Facebook is a wonderful tool, but unfortunately there are people out there who are abusing it–and you can create SPAM and spread viruses if you are not aware of some of the issues that are going on. Wording on these posts varies…but when in doubt, don’t click it!
Recent developments to be aware of:
There is a post that is circulating that claims your private photos are actually owned by Facebook and are being used in advertisements without your permission. Generally the post gives instructions on how to change your settings to prevent this.
First Facebook does not claim to own your photos and Facebook is not putting your private photos on ads without your permission. It is possible that other people who are “friends” may be using your photos. Sure, you can make your photos “private” but the truth is, if a photo is in cyber-space (www. or mobile) it is never truly private.
BTW, this is an old post that has been circulating since 2009!
Bottom line: don’t put photos up on the internet that you wouldn’t want your mother/grandmother/daughter/boyfriend/husband/minister/boss/etc to see.
I Have Hacked–Check it Out
Don’t click the link and don’t approve the application and do not reply to the message. Instead let the person know they have an infected account by posting a (brand new) message on their wall. Let them know they are infected and they should remove the app and change their password.
Stik.com and BranchOut
These are SPAM application that look real, but that you should consider infections. The message will ask you to help them spread their profile or reputation or something similar.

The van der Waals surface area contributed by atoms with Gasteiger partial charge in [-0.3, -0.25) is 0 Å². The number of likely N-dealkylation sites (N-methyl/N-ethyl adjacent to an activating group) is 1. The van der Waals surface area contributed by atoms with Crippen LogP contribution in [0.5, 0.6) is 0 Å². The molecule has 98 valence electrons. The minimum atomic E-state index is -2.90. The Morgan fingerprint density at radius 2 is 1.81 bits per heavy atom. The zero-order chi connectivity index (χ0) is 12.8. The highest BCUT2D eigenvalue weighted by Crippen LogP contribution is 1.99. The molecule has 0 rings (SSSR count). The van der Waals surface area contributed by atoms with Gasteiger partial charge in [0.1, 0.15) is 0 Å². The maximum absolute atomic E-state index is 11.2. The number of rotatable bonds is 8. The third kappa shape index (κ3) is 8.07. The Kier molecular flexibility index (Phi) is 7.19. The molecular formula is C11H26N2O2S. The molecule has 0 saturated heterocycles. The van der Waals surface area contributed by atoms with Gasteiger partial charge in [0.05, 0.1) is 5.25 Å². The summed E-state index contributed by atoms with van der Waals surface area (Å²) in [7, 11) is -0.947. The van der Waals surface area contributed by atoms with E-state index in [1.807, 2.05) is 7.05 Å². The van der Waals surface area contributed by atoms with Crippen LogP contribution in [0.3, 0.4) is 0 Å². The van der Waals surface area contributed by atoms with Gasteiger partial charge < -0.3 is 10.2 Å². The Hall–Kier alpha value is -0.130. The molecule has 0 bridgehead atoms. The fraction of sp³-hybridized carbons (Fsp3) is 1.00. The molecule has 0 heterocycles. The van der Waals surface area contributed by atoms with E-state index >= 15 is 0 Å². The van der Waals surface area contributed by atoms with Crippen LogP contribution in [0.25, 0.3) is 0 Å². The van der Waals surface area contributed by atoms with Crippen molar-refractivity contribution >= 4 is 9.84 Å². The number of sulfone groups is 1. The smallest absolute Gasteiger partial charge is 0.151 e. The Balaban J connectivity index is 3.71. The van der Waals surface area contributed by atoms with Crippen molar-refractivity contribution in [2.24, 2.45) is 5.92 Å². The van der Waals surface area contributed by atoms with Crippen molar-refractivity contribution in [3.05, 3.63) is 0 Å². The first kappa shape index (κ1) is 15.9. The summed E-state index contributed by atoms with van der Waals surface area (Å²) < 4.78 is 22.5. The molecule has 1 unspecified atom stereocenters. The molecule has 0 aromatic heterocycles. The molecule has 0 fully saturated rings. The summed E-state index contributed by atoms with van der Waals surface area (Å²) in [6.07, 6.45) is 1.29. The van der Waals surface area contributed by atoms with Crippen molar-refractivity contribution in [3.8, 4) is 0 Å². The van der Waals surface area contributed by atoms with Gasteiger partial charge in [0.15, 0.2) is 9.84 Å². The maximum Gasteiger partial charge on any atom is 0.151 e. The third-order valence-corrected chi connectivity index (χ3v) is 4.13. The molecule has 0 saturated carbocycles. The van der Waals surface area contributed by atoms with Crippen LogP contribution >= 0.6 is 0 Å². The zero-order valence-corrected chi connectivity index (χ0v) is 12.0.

If you get messages like these, do not click the Recommend button, do not visit your friend’s profile through that message.
Again, let your friend know by posting a NEW message on their wall that they have been infected, they should remove the app and change their password.
See What You Look Like When You’re Old
Some of us are old enough that there is no appeal to this sort of scam 😉 but this is an infection app. Do not click the link, don’t approve the application.
Once again, let your friend know by posting a NEW message on their wall that they have been infected, they should remove the app and change their password.
The best Facebook policy is to be safe rather than sorry. If you receive something that seems out of character from someone, go directly to their profile page (not through a link) and ask them if they actually sent a message out. If they have not, they will thank you for alerting them that they have been hacked.
If you find that you have been hacked, remove any applications that you recently allowed, change your password, and let your friends know to NOT click on the links that might have gone out.
Don’t let this keep you from enjoying Facebook for personal or business reasons! You just have to be smart about how you use it.
And it is better to wait before clicking unless it is an application that you are 100% confident in.